Iran fired ballistic missiles at U.S. military targets in Iraq early Wednesday morning, following through on its vow to retaliate against the U.S. after President Trump ordered the assassination of top Iranian general Qasem Soleimani in Baghdad last week. According to a U.S. official who spoke with CNN, the strike did not result in any U.S. casualties; an Iraqi official who spoke with the network also confirmed there were no Iraqi casualties, despite earlier reports that suggested otherwise.
Hours after the attack, Iranian foreign minister Javad Zarif stated that Iran had “concluded proportionate measures in self-defense under Article 51 of UN Charter targeting base from which cowardly armed attack against our citizens & senior officials were launched … We do not seek escalation or war, but will defend ourselves against any aggression.” Presidential adviser Hesameddin Ashena added: “Any adverse military action by the US will be met with an all out war across the region.”
Iranian Supreme Leader Ayatollah Ali Khamenei struck a different tone in a speech broadcast on state TV Wednesday. While he did not promise more military action, he said Iran’s goal is to expel U.S. forces from the region. “Last night, they were given one slap,” Khamenei said. “Such military actions are not enough as far the importance of retaliation is concerned. What’s important is that their corruption-creating presence should end.”
U.S. officials said they were still assessing the damage from the attack. U.S. personnel were able to track the missiles while they were in flight and take cover before they struck the two bases, according to the Los Angeles Times. Four of the missiles reportedly failed while in flight; ten hit the Al Asad Air Base about 100 miles west of Baghdad, and one hit a base in Erbil, in the Kurdish-controlled region of northern Iraq. Iranian officials said the launch started at 1:20 a.m., the time Soleimani was killed on Friday.
It’s not yet clear how the U.S. will respond. Trump met with his top national security advisers at the White House on Tuesday night to discuss possible retaliatory measures. Earlier in the day, Defense Secretary Mark Esper said the U.S. was ready to strike back against any attack, explaining that the U.S was “not looking to start a war with Iran, but we are prepared to finish one.” That followed Trump’s repeated threats to strike back at Iran over the past several days, though the president’s initial public response to the strike was unusually measured:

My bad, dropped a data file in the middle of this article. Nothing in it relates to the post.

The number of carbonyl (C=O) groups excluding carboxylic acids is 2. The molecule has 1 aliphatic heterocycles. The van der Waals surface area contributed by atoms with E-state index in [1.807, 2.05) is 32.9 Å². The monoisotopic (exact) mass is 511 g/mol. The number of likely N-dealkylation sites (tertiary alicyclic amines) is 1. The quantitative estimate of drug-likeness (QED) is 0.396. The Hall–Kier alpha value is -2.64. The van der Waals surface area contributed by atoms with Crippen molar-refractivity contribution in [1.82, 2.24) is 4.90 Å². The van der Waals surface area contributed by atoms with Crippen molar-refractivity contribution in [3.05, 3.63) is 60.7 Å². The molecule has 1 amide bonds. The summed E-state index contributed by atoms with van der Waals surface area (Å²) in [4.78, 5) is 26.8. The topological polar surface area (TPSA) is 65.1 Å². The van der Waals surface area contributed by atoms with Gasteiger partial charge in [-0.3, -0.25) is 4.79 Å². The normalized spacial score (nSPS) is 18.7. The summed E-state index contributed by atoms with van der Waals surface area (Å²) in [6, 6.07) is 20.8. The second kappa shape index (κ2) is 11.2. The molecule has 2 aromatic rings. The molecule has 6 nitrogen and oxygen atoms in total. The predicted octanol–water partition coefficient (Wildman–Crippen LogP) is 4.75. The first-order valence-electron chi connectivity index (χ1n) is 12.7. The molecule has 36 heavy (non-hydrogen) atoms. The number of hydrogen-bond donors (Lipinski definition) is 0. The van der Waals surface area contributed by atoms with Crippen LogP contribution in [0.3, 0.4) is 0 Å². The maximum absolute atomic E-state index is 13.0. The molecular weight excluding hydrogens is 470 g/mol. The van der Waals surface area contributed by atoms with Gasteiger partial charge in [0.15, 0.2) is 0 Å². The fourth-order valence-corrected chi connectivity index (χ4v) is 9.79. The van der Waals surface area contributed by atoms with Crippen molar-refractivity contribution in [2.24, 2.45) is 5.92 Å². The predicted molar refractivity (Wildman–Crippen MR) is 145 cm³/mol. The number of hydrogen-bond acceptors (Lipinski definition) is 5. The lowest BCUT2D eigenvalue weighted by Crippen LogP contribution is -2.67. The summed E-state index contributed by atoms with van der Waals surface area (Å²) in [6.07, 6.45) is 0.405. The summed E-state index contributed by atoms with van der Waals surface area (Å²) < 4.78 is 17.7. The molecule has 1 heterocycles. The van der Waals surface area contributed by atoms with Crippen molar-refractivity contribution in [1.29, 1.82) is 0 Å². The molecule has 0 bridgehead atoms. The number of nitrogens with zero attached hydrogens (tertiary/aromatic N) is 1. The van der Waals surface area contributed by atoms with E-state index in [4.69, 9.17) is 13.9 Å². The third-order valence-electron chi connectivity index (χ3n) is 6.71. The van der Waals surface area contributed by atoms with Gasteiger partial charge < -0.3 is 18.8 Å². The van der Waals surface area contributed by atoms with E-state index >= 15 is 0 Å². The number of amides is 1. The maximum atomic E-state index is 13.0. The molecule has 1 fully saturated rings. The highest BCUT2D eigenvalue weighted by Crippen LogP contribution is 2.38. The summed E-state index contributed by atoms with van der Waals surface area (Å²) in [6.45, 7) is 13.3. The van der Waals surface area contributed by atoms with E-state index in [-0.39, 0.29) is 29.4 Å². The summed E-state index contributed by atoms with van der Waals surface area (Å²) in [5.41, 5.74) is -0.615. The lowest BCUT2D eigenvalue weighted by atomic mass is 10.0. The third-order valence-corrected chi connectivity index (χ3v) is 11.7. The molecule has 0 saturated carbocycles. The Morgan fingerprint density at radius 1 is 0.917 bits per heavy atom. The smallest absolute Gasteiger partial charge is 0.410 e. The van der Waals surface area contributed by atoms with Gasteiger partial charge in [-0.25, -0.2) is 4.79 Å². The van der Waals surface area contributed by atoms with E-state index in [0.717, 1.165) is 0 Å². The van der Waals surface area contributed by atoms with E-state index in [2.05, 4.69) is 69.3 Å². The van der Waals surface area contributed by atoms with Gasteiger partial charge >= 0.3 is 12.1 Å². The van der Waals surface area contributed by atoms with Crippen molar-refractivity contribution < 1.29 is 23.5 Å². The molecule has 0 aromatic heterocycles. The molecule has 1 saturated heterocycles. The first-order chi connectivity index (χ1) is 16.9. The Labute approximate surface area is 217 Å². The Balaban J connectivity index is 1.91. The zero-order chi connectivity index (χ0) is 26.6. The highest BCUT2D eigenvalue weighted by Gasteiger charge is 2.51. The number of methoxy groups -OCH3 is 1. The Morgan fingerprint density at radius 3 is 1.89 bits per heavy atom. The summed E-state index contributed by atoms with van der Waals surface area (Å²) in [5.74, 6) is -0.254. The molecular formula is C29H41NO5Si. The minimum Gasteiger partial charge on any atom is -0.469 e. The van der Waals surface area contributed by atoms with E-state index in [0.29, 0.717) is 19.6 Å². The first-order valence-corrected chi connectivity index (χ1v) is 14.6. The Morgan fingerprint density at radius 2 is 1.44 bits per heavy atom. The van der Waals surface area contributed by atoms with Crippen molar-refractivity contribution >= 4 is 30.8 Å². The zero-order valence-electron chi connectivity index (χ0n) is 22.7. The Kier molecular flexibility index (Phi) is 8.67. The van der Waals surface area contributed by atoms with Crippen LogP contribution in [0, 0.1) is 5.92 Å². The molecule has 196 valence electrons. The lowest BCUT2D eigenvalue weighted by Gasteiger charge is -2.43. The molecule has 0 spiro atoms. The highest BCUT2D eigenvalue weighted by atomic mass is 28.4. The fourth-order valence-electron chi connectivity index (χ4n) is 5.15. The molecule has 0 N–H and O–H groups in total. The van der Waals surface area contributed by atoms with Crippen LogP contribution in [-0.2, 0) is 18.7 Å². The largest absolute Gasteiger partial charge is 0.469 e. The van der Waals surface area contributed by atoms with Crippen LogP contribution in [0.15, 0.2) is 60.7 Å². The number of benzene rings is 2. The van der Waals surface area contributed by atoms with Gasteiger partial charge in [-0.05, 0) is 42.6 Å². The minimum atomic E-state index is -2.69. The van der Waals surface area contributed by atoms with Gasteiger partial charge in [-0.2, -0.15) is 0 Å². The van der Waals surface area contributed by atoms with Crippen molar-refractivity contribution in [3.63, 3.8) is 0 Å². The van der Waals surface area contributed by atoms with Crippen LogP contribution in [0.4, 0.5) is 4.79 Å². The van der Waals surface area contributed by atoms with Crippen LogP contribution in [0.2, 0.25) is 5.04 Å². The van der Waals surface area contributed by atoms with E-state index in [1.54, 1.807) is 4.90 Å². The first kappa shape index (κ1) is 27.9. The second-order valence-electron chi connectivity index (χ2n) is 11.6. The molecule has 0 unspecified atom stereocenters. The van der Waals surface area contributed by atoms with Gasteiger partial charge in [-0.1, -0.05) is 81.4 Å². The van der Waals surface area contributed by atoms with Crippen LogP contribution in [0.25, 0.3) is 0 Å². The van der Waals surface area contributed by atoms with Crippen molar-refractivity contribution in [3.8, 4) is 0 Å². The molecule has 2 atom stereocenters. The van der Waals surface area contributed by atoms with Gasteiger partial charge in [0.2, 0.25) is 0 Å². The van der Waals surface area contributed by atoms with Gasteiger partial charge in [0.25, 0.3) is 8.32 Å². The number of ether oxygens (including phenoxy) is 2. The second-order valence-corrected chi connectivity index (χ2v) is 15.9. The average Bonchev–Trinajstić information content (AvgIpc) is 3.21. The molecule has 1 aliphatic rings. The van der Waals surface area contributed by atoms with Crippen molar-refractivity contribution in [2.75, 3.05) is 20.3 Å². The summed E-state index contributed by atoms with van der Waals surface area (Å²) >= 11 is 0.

Informed speculation on the strike quickly emerged, as journalists and experts on the region weighed in on its significance, and how it might escalate the tension between the U.S. and Iran. Ben Rhodes, Obama’s former deputy national security adviser for strategic communications, noted that “Iran taking responsibility for a conventional attack on US forces is a big deal and not necessarily the end of their retaliation.” The missile attack is reportedly the first time that Iran has targeted and attacked U.S. forces. Trump appeared at the base in December 2018, in his first visit to troops stationed in a combat zone.
Prior to the claim that the attack had “concluded,” Islamic Revolutionary Guard Corps officially announced the strikes and called for the U.S. to withdraw “all their soldiers back home to prevent more damage,” while the Iranian government reportedly warned Gulf countries that U.S. bases on their territory are targets for further strikes. NBC News’ Tehran bureau chief Ali Arouzi said that this will likely remain a limited conflict, reporting that Iran will not further escalate tensions if the U.S. does not respond to the strike.
Though the Iranian foreign minister said that Tehran does “not seek escalation or war,” Republican hawks do, according to appearances on Fox News in the hours after the attack. In his opening monologue, Sean Hannity called for airstrikes against Iranian oil facilities, while Lindsey Graham said that Trump needs to “restore deterrence.” One dissenting voice on the network, Geraldo Rivera, was slated to appear as well, but was cut for reasons that are unclear:
This is a developing news story, and this post will be continuously updated.